The Great Dictator

Hello one and all!  Friends, fascists, guests, significant others…charlie-chaplin-as-adenoid-hynkel-in-the

We were all there in force on August 19th for a very special screening of Charlie Chaplin’s The Great Dictator, in honour of our very own great dictator Becca.  Becca, the Founder of MNFC, has departed to foreign lands where hopefully she will spread the word of film club far and wide.  And for her surprise send off, we took her to the Cinema Museum, Kennington on a sunny South London evening, where we were greeted by the Curator Roland who gave us a fascinating insight into the museum itself, the history of the building, and the local connections to Chaplin.

It was great to see so many people there to celebrate for our leader, and we will all miss Becca very much.  We had hoped this Tuesday Review would be her last hurrah; but I suppose emigrating and packing got the better of her in the end.  Maybe there’ll be a Sri Lankan addendum.  But I thought I’d record our fantastic evening with our Founder in the meantime.

The Great Dictator was Chaplin’s first talkie.  Sound had been incorporated in film for years before, and some critics thought Chaplin was becoming old-fashioned by his continued use of the silent movie for his Tramp.  However, this film stands testament to his forward-thinking.

The film revolves around a Jewish barber, who bears an uncanny likeness to rising leader Adenoid Hynkel, the dictator of Tomania.  In satire, Chaplin makes clear, bold comments on the insanity of the Nazi regime and rise to power of Adolf Hilter.  What makes this truly incredible is that production of the film started in 1937 at a time when many Americans saw Hitler as an ally rather than an enemy, and it was released prior to America’s entry into WWII.

When Hynkel vows first to destroy the Jews, and then the Brunettes (“Brunettes are trouble makers. They’re worse than the Jews”), it is clear that Chaplin is exposing the farcical base of fascism and the egotistical nature of a dictator (“Dictator of the world… you make me afraid of myself!”).  His animated demagogic style which even scares the microphones is helpfully translated from a pre-prepared manuscript (…”General Hynkel has just referenced the Jewish people”).  And his rivalry with the Dictator of Bacteria Napaloni (“de grosse peanut, de cheesy ravioli”) is amazingly funny, from the moment he first appears in the Tomanian train station.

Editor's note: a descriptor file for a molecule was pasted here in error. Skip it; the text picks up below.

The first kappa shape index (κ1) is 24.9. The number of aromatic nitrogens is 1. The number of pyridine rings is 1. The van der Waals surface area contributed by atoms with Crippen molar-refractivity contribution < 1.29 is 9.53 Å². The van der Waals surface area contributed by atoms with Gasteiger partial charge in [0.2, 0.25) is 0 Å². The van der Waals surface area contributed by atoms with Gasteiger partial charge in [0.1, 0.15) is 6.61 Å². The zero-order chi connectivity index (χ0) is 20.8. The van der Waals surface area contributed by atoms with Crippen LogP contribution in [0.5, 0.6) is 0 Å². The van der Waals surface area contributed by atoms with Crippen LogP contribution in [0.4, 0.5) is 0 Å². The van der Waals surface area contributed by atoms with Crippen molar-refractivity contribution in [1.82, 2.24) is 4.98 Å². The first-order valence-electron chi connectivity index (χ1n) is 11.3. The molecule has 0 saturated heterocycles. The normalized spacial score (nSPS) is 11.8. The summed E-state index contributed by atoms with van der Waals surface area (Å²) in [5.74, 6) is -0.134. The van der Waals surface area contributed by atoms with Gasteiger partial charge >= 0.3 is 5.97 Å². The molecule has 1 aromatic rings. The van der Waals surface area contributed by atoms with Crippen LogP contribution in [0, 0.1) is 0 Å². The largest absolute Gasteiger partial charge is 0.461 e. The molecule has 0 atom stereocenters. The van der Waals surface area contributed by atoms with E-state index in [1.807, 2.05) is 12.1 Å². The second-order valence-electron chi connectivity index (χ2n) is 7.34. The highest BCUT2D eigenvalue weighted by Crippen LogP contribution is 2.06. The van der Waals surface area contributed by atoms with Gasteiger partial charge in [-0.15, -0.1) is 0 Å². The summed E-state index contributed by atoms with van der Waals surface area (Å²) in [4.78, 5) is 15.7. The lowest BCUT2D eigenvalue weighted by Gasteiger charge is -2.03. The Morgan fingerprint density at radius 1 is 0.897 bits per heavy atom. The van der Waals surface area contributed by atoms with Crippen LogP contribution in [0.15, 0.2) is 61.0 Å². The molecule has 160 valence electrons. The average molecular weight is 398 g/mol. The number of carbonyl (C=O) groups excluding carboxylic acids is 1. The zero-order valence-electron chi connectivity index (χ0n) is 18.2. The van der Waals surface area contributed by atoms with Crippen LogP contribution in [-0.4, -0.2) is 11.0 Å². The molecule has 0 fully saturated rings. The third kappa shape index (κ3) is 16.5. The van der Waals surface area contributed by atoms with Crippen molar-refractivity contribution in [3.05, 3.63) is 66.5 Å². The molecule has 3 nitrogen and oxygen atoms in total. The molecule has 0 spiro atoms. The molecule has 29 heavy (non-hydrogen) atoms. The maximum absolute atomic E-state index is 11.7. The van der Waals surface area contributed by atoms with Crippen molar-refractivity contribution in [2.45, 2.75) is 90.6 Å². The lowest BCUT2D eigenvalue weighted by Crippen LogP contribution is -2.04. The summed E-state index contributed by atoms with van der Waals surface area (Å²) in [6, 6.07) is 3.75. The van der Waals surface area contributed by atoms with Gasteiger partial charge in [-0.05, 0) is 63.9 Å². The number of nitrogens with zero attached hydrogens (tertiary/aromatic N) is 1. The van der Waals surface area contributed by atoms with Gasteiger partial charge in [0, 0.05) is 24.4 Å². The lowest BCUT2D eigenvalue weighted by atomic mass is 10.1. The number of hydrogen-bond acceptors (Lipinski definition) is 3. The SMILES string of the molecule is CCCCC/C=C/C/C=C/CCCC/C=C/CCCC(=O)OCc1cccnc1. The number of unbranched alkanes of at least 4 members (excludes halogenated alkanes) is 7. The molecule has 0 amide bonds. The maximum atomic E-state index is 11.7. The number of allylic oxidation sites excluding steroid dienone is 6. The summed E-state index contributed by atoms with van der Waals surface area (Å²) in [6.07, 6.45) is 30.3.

The view from the ghetto gives a contrast to all this slapstick absurdity, with many scenes evoking a sense of fear and persecution – but incredibly there are laughs aplenty to be had here, from frying pans bashing storm troopers, to shaving a man with full orchestral backing, and hiding sixpences in the puddings.

These two worlds come together in a finale in which Chaplin reaches out to the audience, and with no comedic intent faces us head on, delivering a most powerful speech about humanity.  His last, famous speech, has been reviewed by many critics as jarring and feeling sanctimonious, and the film’s strengths are solely in it’s comedy set-pieces.  For me, the whole film was entirely filled with much more depth than this; and the content of the final speech is a relevant today as it was back then.  You can see a transcript here, and decide for yourselves.

Certainly, Chaplin himself said that had he known the full horror of the concentration camps  and the Nazi atrocities, he “could not have made fun of their homicidal insanity”.  Adolf Hitler banned the film in Germany and in all countries occupied by the Nazis.  Allegedly, curiosity got the best of him, and he had a print brought over from Portugal. History records that he screened it twice, in private, but history did not record his reaction to the film.  Chaplin said, “I’d give anything to know what he thought of it.”   However, it was screened once to a German audience.  In the occupied Balkans, members of a resistance group switched the reels in a military cinema and replaced a comedic opera with a copy of this film, which they had smuggled in from Greece.  So a group of German soldiers enjoyed a screening of this film until they realized what it was.  Some left the cinema and some were reported to have fired shots at the screen.

Whilst it didn’t quite come to that at our screening, we did sit in the pub afterwards laughing about all the hilarious moments in the film.  Every scene it seems is comedy gold, wrapped up in biting satire, and a haunting reminder of how things were, and how things are even now.  Chin-stroke away…

That’s all for now.  All that’s left to say is Bon Voyage Becca and good luck!  And… this really is NOT a democracy!


Madame, your Founding leadership of MNFC was superb.


Very good.


2 thoughts on “The Great Dictator

  1. Pingback: The Kings of Summer | Monday Night Film Club

  2. Pingback: Au Revoir Les Enfants | MONDAY NIGHT FILM CLUB

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